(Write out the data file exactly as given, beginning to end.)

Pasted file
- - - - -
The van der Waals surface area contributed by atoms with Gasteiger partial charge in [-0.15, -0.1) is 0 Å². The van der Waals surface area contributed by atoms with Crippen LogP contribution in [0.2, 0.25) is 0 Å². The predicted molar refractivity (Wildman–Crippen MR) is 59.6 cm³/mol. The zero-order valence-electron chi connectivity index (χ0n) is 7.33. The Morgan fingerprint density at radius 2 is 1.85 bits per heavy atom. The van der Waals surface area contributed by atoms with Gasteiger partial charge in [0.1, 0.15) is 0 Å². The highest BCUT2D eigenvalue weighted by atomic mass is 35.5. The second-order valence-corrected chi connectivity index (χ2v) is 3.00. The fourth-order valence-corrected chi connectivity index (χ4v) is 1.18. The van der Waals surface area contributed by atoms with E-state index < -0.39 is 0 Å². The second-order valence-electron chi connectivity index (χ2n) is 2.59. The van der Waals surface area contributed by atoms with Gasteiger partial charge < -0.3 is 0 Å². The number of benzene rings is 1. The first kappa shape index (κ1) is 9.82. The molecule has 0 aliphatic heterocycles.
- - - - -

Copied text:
The van der Waals surface area contributed by atoms with Gasteiger partial charge in [-0.15, -0.1) is 0 Å². The van der Waals surface area contributed by atoms with Crippen LogP contribution in [0.2, 0.25) is 0 Å². The predicted molar refractivity (Wildman–Crippen MR) is 59.6 cm³/mol. The zero-order valence-electron chi connectivity index (χ0n) is 7.33. The Morgan fingerprint density at radius 2 is 1.85 bits per heavy atom. The van der Waals surface area contributed by atoms with Gasteiger partial charge in [0.1, 0.15) is 0 Å². The highest BCUT2D eigenvalue weighted by atomic mass is 35.5. The second-order valence-corrected chi connectivity index (χ2v) is 3.00. The fourth-order valence-corrected chi connectivity index (χ4v) is 1.18. The van der Waals surface area contributed by atoms with E-state index < -0.39 is 0 Å². The second-order valence-electron chi connectivity index (χ2n) is 2.59. The van der Waals surface area contributed by atoms with Gasteiger partial charge < -0.3 is 0 Å². The number of benzene rings is 1. The first kappa shape index (κ1) is 9.82. The molecule has 0 aliphatic heterocycles.